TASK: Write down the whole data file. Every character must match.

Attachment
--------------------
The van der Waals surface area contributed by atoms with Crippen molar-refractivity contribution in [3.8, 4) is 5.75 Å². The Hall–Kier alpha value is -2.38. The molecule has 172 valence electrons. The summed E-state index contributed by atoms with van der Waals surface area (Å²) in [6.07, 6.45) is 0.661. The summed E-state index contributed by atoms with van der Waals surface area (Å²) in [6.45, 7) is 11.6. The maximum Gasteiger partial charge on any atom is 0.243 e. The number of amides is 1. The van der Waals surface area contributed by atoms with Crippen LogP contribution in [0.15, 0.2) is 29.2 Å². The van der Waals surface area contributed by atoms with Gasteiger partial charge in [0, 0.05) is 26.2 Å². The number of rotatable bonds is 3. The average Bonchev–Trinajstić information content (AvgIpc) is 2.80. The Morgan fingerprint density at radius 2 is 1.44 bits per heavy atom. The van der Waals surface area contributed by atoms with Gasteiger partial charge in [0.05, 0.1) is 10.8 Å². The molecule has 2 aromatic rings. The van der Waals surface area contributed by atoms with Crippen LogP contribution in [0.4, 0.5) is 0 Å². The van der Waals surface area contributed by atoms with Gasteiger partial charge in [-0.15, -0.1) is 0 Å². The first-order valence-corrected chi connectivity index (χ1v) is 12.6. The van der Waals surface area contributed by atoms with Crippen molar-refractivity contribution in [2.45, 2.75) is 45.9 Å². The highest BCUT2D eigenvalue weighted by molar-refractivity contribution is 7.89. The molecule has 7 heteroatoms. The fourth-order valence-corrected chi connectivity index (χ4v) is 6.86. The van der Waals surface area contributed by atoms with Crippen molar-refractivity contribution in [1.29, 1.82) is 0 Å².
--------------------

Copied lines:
The van der Waals surface area contributed by atoms with Crippen molar-refractivity contribution in [3.8, 4) is 5.75 Å². The Hall–Kier alpha value is -2.38. The molecule has 172 valence electrons. The summed E-state index contributed by atoms with van der Waals surface area (Å²) in [6.07, 6.45) is 0.661. The summed E-state index contributed by atoms with van der Waals surface area (Å²) in [6.45, 7) is 11.6. The maximum Gasteiger partial charge on any atom is 0.243 e. The number of amides is 1. The van der Waals surface area contributed by atoms with Crippen LogP contribution in [0.15, 0.2) is 29.2 Å². The van der Waals surface area contributed by atoms with Gasteiger partial charge in [0, 0.05) is 26.2 Å². The number of rotatable bonds is 3. The average Bonchev–Trinajstić information content (AvgIpc) is 2.80. The Morgan fingerprint density at radius 2 is 1.44 bits per heavy atom. The van der Waals surface area contributed by atoms with Gasteiger partial charge in [0.05, 0.1) is 10.8 Å². The molecule has 2 aromatic rings. The van der Waals surface area contributed by atoms with Crippen LogP contribution in [0.4, 0.5) is 0 Å². The van der Waals surface area contributed by atoms with Gasteiger partial charge in [-0.15, -0.1) is 0 Å². The first-order valence-corrected chi connectivity index (χ1v) is 12.6. The van der Waals surface area contributed by atoms with Crippen molar-refractivity contribution in [2.45, 2.75) is 45.9 Å². The highest BCUT2D eigenvalue weighted by molar-refractivity contribution is 7.89. The molecule has 7 heteroatoms. The fourth-order valence-corrected chi connectivity index (χ4v) is 6.86. The van der Waals surface area contributed by atoms with Crippen molar-refractivity contribution in [1.29, 1.82) is 0 Å².